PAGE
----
186806.fig.002
Figure 2: Time allocation of one period.

5. ESCDD Protocol

For the purpose of later research, we give some descriptions beforehand, shown as follows.

Definition 1 (neighbor node). For an arbitrary node , its neighbor nodes are defined as follows: where is all of nodes in the network, is the distance between the node and node , and is the communication range when nodes transmit information with the maximum transmit power .

Definition 2 (forwarding candidate node). For an arbitrary node , if the Euclidean distance between sink node and node is , the forwarding candidate nodes are expressed as follows:

Definition 3 (cooperative candidate node). For an arbitrary node , if its forwarding node is , the cooperative candidate nodes from that a cooperative node will be chosen to help node accomplishing the cooperative communication is expressed as follows:

5.1. The Overview of ESCDD Protocol

Different from the GeRaF protocol, ESCDD adopts the above energy-saving measure based on topology control to keep the local connectivity of nodes stable. In addition, combined with the power control of the physical layer, a cross-layer design based on the physical layer, MAC layer, and routing layer is proposed in ESCDD protocol. At each hop of data transmission, the single-node cooperation mechanism is used to reduce the energy consumption of data transmission. The process of the communication for one-hop in ESCDD protocol is shown in Figure 3.

186806.fig.003
Figure 3: The transfer process of burst communication for one-hop data in ESCDD protocol.

The ESCDD protocol includes two stages in the data transmission of each hop, next hop forwarding node and cooperative node selection phase and the data transmitting phase. If the event information is monitored by the source node and the data need to be sent to the sink node, the two wireless modules of the node will be activated and will keep the listening state. If the channel is idle during the listening time , the node will begin to send a busy-tone signal on the wake-up channel to awake the main channel of neighbor nodes. Then, the node starts to send a RTS message. All nodes receiving the RTS information decide whether to become forwarding candidate nodes according to the information included in RTS, their position information, and the position information of sink node. One of the forwarding candidate nodes which has the highest priority and the minimum back-off time firstly sends CTS response message and becomes the forwarding node of the next hop. In order to reduce the energy consumption of the sending nodes during data transmission, all neighbor nodes hearing the RTS and CTS will become cooperative candidate nodes. These cooperative candidate nodes compete to send a control frame CoTS firstly according to energy consumption and become the only cooperative node of the source node. When the source node listens to the CoTS message, the data transmitting phase starts. The source node and its cooperative node will send their data using decode forwarding (DF). The received data will be recovered by the forwarding node using maximal ratio combining (MRC). There is a special situation in the cooperative node selection which can change the way of data transmission. Because the source node is one of its cooperative candidate nodes according to Definition 3, it may be chosen as its own cooperative node. The details are discussed later.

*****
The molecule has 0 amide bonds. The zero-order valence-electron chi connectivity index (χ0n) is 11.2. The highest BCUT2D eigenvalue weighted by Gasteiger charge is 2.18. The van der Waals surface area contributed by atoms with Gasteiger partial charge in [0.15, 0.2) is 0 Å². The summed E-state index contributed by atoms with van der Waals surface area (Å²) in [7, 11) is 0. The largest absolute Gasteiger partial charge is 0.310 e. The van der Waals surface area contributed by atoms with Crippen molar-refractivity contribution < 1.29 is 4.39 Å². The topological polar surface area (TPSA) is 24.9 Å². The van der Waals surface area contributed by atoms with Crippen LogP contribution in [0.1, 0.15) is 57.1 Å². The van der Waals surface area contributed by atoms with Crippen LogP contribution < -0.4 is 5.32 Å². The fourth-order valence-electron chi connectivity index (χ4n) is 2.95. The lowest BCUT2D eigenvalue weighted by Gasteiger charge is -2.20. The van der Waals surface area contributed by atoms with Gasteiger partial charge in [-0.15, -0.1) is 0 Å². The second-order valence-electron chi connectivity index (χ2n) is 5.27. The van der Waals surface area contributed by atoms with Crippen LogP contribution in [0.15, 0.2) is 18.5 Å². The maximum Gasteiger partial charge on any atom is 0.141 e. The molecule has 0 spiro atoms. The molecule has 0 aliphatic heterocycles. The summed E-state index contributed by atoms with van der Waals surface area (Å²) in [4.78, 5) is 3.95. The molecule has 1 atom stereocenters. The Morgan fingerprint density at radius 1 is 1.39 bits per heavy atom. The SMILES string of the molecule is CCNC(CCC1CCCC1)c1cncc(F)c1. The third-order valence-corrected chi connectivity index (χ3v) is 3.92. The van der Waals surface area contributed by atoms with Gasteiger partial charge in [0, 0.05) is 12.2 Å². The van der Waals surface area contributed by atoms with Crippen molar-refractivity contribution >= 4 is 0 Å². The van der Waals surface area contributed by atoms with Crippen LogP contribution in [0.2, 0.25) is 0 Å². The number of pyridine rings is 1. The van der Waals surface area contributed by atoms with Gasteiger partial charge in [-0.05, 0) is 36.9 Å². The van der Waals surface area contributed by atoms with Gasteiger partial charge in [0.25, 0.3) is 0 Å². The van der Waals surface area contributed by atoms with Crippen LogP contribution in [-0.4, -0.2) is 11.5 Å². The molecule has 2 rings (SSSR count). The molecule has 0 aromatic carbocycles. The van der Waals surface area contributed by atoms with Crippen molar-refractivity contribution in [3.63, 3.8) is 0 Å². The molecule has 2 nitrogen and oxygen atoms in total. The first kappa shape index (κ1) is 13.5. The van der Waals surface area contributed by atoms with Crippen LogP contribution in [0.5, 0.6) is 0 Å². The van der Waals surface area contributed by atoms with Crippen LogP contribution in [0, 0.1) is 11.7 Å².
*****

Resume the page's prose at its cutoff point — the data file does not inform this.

5.2. The Selection of Forwarding Node

RTS/CTS, similar to the mechanism in IEEE802.11MAC protocol, is used in the selection of the forwarding node in the ESCDD protocol. The wake-up channel of any idle node is awaked for time τ based on probability in every listening/sleeping cycle . Once the busy-tone signal is listened, the node will activate the main channel to keep listening and starts to compete for becoming the forwarding node through RTS/CTS mechanism. In order to estimate the channel gain, RTS/CTS contains the pilot sequence coding by CRC (cyclic redundancy check). Moreover, RTS does not contain the address of the next hop receiving node. The concrete realization process of selecting forwarding node in ESCDD protocol is as follows.